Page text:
YA fiction is very popular with movie makers. In more based-on-the-book movie news:
The Maze Runner (book by James Dashner) is currently being cast, but they’ve not done the big leads (Thomas, really) yet.
The Fault in our Stars (book by John Green) is also going to be a movie!! John Green fans will be very happy to hear this. Casting is in the “rumours” phase, so it could be a while before you can buy tickets, but it’s something to look forward to! (Also, how sad will this movie be?)
Delirium (book by Lauren Oliver) is – a little differently – going to be made for TV. I’m not sure if this means series, mini series, or TV movie, but it’s getting a cast, including Daren Kagasoff (from The Secret Life of the American Teenager).
Divergent (book by Veronica Roth) is also being cast, with Kate Winslett, Zoe Kravitz, and Shailene Woodley as Tris. (Shailene Woodley is also in rumours about The Fault in our Stars, busy.) Still no news on the title of the third book in the series (sorry).
On the Jellicoe Road (book by Melina Marchetta) has a script but no cast (we think). Still, this is progress! The author’s blog has occasional news updates, for interested readers. She announced at the end of last year that Saving Francesca is also getting the film treatment. Too much!
It is hard to keep up!
In darkness, Nick Lake. Shorty is a gangster in the slums of Site Soleil in Haiti, and he’s caught in the rubble of a hospital in the 2010 earthquake. As he lies there trapped, he thinks on his life so far, and his story is woven betwixt and between that of Toussaint L’Ouverture, the slave who led Haiti to freedom against the French in the 18th century.
There were also four Printz honours given:
Aristotle and Dante discover the secrets of the universe, Benjamin Alire Sáenz. “Aristotle is an angry teen with a brother in prison. Dante is a know-it-all who has an unusual way of looking at the world. When the two meet at the swimming pool, they seem to have nothing in common. But as the loners start spending time together, they discover that they share a special friendship—the kind that changes lives and lasts a lifetime. And it is through this friendship that Ari and Dante will learn the most important truths about themselves and the kind of people they want to be.” (goodreads.com)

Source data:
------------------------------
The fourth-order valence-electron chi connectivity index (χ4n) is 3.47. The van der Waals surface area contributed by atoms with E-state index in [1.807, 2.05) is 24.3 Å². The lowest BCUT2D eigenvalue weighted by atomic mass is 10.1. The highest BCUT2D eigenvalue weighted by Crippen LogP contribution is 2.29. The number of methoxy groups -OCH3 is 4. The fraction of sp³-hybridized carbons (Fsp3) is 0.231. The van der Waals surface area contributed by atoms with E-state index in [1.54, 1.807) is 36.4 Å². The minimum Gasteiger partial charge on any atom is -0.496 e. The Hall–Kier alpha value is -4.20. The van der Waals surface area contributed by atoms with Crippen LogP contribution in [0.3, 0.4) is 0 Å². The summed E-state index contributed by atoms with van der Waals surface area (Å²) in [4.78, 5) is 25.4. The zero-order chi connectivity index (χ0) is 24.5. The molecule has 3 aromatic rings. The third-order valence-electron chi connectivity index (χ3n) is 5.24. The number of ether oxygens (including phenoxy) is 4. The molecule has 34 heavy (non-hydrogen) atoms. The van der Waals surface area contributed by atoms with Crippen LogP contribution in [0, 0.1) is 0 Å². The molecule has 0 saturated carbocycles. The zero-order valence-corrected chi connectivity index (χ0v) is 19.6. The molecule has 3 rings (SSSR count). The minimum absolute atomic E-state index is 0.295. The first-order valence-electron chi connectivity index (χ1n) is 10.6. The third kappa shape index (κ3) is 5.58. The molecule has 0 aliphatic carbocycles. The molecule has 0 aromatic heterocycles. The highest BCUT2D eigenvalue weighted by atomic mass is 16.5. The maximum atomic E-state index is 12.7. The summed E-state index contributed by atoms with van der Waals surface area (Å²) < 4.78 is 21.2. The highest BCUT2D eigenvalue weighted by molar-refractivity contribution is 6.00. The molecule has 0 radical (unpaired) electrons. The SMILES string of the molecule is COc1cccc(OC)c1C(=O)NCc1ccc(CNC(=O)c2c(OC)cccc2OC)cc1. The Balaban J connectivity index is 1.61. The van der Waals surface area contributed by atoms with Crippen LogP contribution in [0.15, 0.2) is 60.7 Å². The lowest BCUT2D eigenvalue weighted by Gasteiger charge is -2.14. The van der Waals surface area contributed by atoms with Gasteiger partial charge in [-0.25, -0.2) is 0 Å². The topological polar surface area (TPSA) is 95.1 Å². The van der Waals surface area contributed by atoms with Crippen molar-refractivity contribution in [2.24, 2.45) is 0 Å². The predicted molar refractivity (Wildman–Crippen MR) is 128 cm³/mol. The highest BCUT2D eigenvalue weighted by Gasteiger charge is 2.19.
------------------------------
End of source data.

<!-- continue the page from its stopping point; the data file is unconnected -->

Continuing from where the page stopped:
Dodger, Terry Pratchett. Dodger is a street urchin living in Victorian London. When he sees a girl jump out of a carriage he helps her escape her captors, thereby earning the interest of Charles Dickens, who reports him as a hero (the Artful Dodger, perhaps?), changing Dodger’s life profoundly. Encounters with the Queen, Benjamin Disraeli, and Sweeney Todd follow.
The white bicycle, Beverley Brenna, which we don’t have (yet). The story is a first-person account of Taylor Jane’s summer trip to the South of France, where she babysits for a family, which is challenging for a girl with Asperger’s Syndrome.
For more information about the Printz Award visit the American Library Association website here.
Meanwhile, the Alex Awards – for general fiction with teen appeal – were also announced, and here are the ten winners:
Caring is Creepy, by David Zimmerman
Girlchild, by Tupelo Hassman
Juvenile in Justice, by Richard Ross
Mr. Penumbra’s 24-Hour Bookstore, by Robin Sloan
My Friend Dahmer, by Derf Backderf
One Shot at Forever, by Chris Ballard
Pure, by Julianna Baggott
The Round House, by Louise Erdrich
Tell the Wolves I’m Home, by Carol Rifka Brunt
Where’d You Go, Bernadette?, by Maria Semple
Every once in a while we do random news, and today’s the day for a bit more.
The Carrie Diaries come to TV sometime soon
The Carrie Diaries, by Candace Bushnell, tells the story of Carrie Bradshaw as she comes of age in New York City, discovering shoes, fashion, writing etc. in the 1980s, i.e. before Sex and the City. It is only right that this should also be made into a TV series, complete with fab 80s fashion, and starring AnnaSophia Robb, who was Leslie Burke in Bridge to Terabithia.
John Green live in the middle of the night
John Green (New York Times bestselling and teen blog most-wanted author) will be talking about his books and other important things live on the 4th of February… at 2pm GMT, which is 3am on the 5th of February Wellington time. It’s happening courtesy of Puffin UK, and you can go here to register / watch live (if you’re a morning person).
The Mortal Instruments series extra content, all in one place
If you want to read snippets, extras and deleted scenes from the Mortal Instruments series by Cassandra Clare, they’ve been collated on this tumblr right here. This includes special content from City of Lost Souls, which has recently been made available, for example ‘Becoming Sebastian Verlac’.